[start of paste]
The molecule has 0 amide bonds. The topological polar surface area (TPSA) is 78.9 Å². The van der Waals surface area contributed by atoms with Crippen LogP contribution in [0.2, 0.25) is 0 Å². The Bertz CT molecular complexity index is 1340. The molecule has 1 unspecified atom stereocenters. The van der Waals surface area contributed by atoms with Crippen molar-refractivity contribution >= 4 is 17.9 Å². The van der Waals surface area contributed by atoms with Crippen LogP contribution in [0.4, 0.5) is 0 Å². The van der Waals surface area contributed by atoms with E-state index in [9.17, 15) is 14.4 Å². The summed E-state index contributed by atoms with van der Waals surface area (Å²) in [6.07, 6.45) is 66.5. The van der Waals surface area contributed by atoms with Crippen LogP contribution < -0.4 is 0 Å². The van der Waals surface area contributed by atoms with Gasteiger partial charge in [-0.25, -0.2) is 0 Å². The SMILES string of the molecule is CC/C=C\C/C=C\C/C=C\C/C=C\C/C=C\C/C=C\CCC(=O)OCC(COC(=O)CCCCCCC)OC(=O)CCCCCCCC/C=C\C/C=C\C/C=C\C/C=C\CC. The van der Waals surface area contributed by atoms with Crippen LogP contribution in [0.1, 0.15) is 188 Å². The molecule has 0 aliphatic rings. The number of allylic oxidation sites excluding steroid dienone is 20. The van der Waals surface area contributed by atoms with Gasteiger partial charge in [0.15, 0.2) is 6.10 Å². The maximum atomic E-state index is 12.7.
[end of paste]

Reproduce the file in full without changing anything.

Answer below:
The molecule has 0 amide bonds. The topological polar surface area (TPSA) is 78.9 Å². The van der Waals surface area contributed by atoms with Crippen LogP contribution in [0.2, 0.25) is 0 Å². The Bertz CT molecular complexity index is 1340. The molecule has 1 unspecified atom stereocenters. The van der Waals surface area contributed by atoms with Crippen molar-refractivity contribution >= 4 is 17.9 Å². The van der Waals surface area contributed by atoms with Crippen LogP contribution in [0.4, 0.5) is 0 Å². The van der Waals surface area contributed by atoms with E-state index in [9.17, 15) is 14.4 Å². The summed E-state index contributed by atoms with van der Waals surface area (Å²) in [6.07, 6.45) is 66.5. The van der Waals surface area contributed by atoms with Crippen LogP contribution < -0.4 is 0 Å². The van der Waals surface area contributed by atoms with Gasteiger partial charge in [-0.25, -0.2) is 0 Å². The SMILES string of the molecule is CC/C=C\C/C=C\C/C=C\C/C=C\C/C=C\C/C=C\CCC(=O)OCC(COC(=O)CCCCCCC)OC(=O)CCCCCCCC/C=C\C/C=C\C/C=C\C/C=C\CC. The van der Waals surface area contributed by atoms with Crippen LogP contribution in [0.1, 0.15) is 188 Å². The molecule has 0 aliphatic rings. The number of allylic oxidation sites excluding steroid dienone is 20. The van der Waals surface area contributed by atoms with Gasteiger partial charge in [0.15, 0.2) is 6.10 Å². The maximum atomic E-state index is 12.7.